Steve Hoffman, president and CEO of Hoffman Power Consulting, discusses how empowered counties, frazzled citizens and businesses with a distributed workforce are emerging from the pandemic – seeking resilience.
A new age
We have now entered the Age of Extremes.
Even before the 2020 hurricane and wildfire seasons, 87% of respondents in a May 2020 Accenture survey of 200 utility executives said they are experiencing increasing severe weather events in their own regions. Then 2020 broke the record for the most named storms in an Atlantic hurricane season, including 13 hurricanes and six major ones. Over 4 million acres burned in California alone – more than doubling the previous all-time annual record. At the same time, the pandemic complicated evacuations and firefighting activities. Other extreme events included tornadoes, floods, extreme heat waves and polar vortexes. If your area avoided all of these extremes last year, you were fortunate.
Counties take the microgrid stage
What does this mean for microgrids? One clear trend has emerged: US counties are taking center stage. As counties assumed leadership roles in addressing COVID-19, they became the primary decision makers and responsible parties in many areas of the country. According to the National Association of Counties (NACo), as early as April 15, 2020, 864 US counties declared an emergency and 169 additional counties issued “shelter-in-place” or business closure policies (see the NACo map), while many imposed temporary curfews. This represents about one-third of the more than 3,000 total US counties. These policies were independent of state-level mandates.
Not surprisingly, county microgrid activities are increasing. The County of Humboldt (California) is a key project participant in the Redwood Coast Airport Renewable Energy Microgrid – the first multicustomer microgrid in Northern California. Proposed legislation now pending in Ohio would give Cuyahoga County the authority to establish a public utility and build various microgrids. The county views microgrids as a means to attract new business and innovation. Camden County (New Jersey) is also planning a microgrid. These pioneers follow early microgrid adopter Montgomery County (Maryland), which implemented two microgrid projects in 2018.
Counties are flexing their muscles in the regulatory arena as well. In the August 2020 comments on California Public Utility Commission (CPUC) staff proposals, the Local Government Sustainable Energy Coalition objected to utility construction of 15 pilot microgrids. This coalition, which includes 23 California counties, encouraged regulators to give local communities control of the administration and funding of the microgrid program. While the CPUC did not give control of the $200 million program to localities, it did order utilities to develop microgrids tariffs and to revise their rules to allow local government to serve critical customers on parcels adjacent to government property.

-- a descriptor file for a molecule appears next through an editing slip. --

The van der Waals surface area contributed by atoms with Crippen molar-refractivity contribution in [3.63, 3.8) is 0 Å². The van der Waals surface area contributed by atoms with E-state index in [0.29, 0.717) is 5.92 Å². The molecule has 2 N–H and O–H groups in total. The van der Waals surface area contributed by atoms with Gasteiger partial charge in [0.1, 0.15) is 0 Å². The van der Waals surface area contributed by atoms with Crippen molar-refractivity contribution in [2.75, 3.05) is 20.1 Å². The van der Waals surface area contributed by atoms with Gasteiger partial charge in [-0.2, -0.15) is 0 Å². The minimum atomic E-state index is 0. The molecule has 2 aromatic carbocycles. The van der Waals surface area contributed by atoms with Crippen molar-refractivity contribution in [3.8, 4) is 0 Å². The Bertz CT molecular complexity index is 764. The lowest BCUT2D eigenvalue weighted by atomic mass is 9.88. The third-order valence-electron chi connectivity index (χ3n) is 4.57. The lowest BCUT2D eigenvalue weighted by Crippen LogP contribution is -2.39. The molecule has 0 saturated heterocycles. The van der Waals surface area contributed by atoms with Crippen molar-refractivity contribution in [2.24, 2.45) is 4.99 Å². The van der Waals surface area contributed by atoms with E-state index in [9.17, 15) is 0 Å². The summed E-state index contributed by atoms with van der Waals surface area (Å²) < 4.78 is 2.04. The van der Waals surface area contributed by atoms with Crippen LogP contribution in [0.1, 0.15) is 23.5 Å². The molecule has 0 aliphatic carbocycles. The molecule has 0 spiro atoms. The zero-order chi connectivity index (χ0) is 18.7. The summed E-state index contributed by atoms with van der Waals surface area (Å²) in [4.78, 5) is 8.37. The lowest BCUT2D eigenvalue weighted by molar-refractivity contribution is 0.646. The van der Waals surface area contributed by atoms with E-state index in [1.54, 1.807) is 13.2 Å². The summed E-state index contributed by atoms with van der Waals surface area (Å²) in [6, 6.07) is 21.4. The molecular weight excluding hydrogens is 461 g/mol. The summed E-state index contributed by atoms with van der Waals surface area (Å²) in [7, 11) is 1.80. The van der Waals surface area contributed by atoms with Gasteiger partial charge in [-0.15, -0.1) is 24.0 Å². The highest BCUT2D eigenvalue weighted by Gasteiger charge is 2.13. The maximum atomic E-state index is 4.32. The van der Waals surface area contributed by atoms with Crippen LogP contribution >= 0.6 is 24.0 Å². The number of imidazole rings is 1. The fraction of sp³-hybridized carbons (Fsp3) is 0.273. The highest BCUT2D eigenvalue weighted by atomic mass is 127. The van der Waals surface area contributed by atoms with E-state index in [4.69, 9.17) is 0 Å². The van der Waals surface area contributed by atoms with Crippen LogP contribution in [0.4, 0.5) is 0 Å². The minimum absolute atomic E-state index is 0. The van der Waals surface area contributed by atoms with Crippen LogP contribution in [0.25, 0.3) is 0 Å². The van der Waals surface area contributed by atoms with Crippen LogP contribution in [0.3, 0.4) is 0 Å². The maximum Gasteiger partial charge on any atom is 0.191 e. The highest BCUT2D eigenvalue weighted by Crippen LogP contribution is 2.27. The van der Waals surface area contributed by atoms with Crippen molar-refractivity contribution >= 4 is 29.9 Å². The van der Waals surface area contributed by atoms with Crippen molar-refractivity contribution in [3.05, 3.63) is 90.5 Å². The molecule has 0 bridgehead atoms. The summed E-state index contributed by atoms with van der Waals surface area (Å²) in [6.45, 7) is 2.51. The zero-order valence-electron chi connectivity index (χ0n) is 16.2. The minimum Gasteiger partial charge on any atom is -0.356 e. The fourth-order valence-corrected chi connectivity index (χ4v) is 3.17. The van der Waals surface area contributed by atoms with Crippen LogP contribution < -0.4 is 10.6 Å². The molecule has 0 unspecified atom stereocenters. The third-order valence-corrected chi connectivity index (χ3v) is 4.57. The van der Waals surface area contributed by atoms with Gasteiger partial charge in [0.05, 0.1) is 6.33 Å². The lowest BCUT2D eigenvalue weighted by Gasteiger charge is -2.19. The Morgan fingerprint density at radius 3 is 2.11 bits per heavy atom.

A frazzled public and redefined workplace
COVID-19’s role in the Age of Extremes has increased public awareness of the need for preparedness and response to extreme events – and increased their impatience with electrical service disruptions. Many consumers were frustrated with the unavailability of basic consumer goods during the pandemic. Consider how these consumers would react to loss of electricity for an extended period of time, especially if they are working from home (telecommuting).
As the effects of the pandemic ease, the shift to telecommuting is becoming a permanent option for many workers. This means the home now plays an even more central role in the lives of electricity customers – it’s also a workplace. And most home-based employees face increased utility costs – to pay for an estimated 3,000 more kilowatt-hours annually – and decreased reliability and resilience.
Businesses that employ these home workers have scaled back their centralized operations and associated costs. Hence, investing in the resilience of their local community – where their workers are – makes good business sense. A microgrid serving one business, campus or building may enhance resilience less effectively than before the pandemic. Conversely, community microgrids can better support business continuity with reliable, resilient, decentralized electricity for a distributed workforce.
Businesses should also consider helping employees create a single-residence “nanogrid” to become more resilient. Plug and play microgrids with mass produced parts compatible with multiple platforms could bring the cost of a nanogrid within the range of more home-based employees, especially with employer support. While battery costs are high, an electric vehicle in the garage could reduce the amount of required stand-alone battery capacity. Also, affordability would improve if a single-home nanogrid were capable of selling excess power back to the main grid (or providing ancillary services to the grid when aggregated into a virtual power plant).
What does it all mean?
Extreme weather, wildfires and a pandemic portend a fundamental shift in the microgrid landscape. To date, the motivation for microgrids originated primarily from businesses to enhance reliability for their centralized workforces, from college campuses, and from military bases. Moving forward, counties and businesses will increasingly drive microgrids. Counties will see microgrids as a way to enhance community resilience and protect their citizens from extreme events and situations. Businesses will shift their emphasis from single-site reliability to enhanced resilience for their distributed workforces. These new roles will accelerate recognition that microgrids are the key resilience solution in the Age of Extremes.